The types of armor used in various civilizations are determined by a combination of technology, natural resources, economy, military practices, and artistic conventions. Although there are few detailed descriptions of armor in the Book of Mormon, the basic pattern can be outlined and is quite unlike the armor of Western Europe. As discussed by William Hamblin, Book of Mormon armor consisted of thick clothing, skins, breastplates, shields, and head plates. Based on internal and archaeological evidence, it seems certain that most of this armor was made from cloth, leather, wood, and stone. Metal armor is mentioned only once (Mosiah 8:10) and probably refers to metal plates attached to a leather, cloth, or wooden base, and would have been worn only by the elites. When the Book of Mormon descriptions of armor are compared with biblical descriptions and with the armor used in Mesoamerica, we find that the Book of Mormon differs from biblical descriptions in precisely the same places where Mesoamerican armor differs most from ancient Near Eastern armor.
Temple worship and service were common elements in ancient Near Eastern societies. Connected with the temple system were various ritual practices. Present-day scholars find fascination and mvstery while studying these sanctuaries and their environs, and seem never to exhaust the possibilities in writing about new discoveries.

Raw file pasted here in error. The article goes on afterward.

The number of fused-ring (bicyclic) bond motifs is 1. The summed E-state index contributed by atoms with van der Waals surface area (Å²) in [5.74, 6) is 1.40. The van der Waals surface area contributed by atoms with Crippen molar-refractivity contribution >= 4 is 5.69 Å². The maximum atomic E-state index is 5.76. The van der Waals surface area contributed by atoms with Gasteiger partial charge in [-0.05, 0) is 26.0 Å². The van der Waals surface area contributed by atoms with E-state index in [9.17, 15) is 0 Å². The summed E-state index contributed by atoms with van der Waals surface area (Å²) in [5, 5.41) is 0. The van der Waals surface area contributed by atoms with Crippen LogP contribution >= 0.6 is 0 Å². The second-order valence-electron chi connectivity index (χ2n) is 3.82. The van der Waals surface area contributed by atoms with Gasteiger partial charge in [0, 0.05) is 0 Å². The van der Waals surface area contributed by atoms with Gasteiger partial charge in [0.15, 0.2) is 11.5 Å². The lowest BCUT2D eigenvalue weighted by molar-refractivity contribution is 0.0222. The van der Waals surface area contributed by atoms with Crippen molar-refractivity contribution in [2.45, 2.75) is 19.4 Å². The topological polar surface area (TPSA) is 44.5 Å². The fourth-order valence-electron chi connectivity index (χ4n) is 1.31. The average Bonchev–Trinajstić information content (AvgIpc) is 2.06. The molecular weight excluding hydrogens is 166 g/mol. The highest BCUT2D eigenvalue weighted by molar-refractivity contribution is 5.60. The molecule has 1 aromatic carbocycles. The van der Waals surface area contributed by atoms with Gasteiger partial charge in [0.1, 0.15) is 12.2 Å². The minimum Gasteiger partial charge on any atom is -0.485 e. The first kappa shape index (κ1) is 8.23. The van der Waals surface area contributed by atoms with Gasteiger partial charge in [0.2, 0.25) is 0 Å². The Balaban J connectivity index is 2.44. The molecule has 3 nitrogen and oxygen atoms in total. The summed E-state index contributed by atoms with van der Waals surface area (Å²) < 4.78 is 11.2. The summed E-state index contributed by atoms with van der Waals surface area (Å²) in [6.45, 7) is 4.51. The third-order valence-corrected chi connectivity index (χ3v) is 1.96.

For those interested-in the study of ancient temples, an extensive LDS and scholarly bibliography is now available. The bibliography, prepared by Donald W. Parry, Stephen Ricks and John Welch, contains some 3,000 entries books, monographs, articles, and papers. Subjects include temples of Greece, Egypt, Palestine, the Roman Empire, Syria, and Mesopotamia, and such related topics as mountains as temples, sacred space, sacrificial orders, ritual, ceremonial vestments, initiation, and kingship.